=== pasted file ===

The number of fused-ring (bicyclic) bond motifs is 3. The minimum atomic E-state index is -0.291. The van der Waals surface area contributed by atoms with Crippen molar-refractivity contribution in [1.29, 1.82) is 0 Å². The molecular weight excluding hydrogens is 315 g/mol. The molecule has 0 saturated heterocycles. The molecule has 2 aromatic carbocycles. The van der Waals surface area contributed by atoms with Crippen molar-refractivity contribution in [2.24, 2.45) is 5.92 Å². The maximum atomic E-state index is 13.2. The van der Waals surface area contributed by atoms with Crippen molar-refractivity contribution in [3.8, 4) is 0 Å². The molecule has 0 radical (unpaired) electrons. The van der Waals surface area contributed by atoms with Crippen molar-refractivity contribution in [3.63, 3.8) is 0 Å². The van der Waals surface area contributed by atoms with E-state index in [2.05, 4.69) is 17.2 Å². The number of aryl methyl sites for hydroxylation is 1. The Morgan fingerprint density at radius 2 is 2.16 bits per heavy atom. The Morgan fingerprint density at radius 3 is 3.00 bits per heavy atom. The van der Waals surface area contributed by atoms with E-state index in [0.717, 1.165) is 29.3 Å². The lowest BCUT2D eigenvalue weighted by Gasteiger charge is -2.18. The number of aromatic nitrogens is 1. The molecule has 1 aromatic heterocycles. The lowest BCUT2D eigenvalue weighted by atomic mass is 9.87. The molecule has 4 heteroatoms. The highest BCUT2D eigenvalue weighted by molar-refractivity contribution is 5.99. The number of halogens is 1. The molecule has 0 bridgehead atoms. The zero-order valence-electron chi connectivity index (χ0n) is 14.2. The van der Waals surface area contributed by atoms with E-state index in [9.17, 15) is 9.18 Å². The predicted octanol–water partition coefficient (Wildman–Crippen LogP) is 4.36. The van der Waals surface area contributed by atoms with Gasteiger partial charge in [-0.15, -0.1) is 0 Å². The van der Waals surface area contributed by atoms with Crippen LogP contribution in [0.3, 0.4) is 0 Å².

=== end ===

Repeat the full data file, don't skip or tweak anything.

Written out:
The number of fused-ring (bicyclic) bond motifs is 3. The minimum atomic E-state index is -0.291. The van der Waals surface area contributed by atoms with Crippen molar-refractivity contribution in [1.29, 1.82) is 0 Å². The molecular weight excluding hydrogens is 315 g/mol. The molecule has 0 saturated heterocycles. The molecule has 2 aromatic carbocycles. The van der Waals surface area contributed by atoms with Crippen molar-refractivity contribution in [2.24, 2.45) is 5.92 Å². The maximum atomic E-state index is 13.2. The van der Waals surface area contributed by atoms with Crippen molar-refractivity contribution in [3.8, 4) is 0 Å². The molecule has 0 radical (unpaired) electrons. The van der Waals surface area contributed by atoms with Crippen molar-refractivity contribution in [3.63, 3.8) is 0 Å². The van der Waals surface area contributed by atoms with E-state index in [2.05, 4.69) is 17.2 Å². The number of aryl methyl sites for hydroxylation is 1. The Morgan fingerprint density at radius 2 is 2.16 bits per heavy atom. The Morgan fingerprint density at radius 3 is 3.00 bits per heavy atom. The van der Waals surface area contributed by atoms with E-state index in [0.717, 1.165) is 29.3 Å². The lowest BCUT2D eigenvalue weighted by Gasteiger charge is -2.18. The number of aromatic nitrogens is 1. The molecule has 1 aromatic heterocycles. The lowest BCUT2D eigenvalue weighted by atomic mass is 9.87. The molecule has 4 heteroatoms. The highest BCUT2D eigenvalue weighted by molar-refractivity contribution is 5.99. The number of halogens is 1. The molecule has 0 bridgehead atoms. The zero-order valence-electron chi connectivity index (χ0n) is 14.2. The van der Waals surface area contributed by atoms with E-state index in [9.17, 15) is 9.18 Å². The predicted octanol–water partition coefficient (Wildman–Crippen LogP) is 4.36. The van der Waals surface area contributed by atoms with Gasteiger partial charge in [-0.15, -0.1) is 0 Å². The van der Waals surface area contributed by atoms with Crippen LogP contribution in [0.3, 0.4) is 0 Å².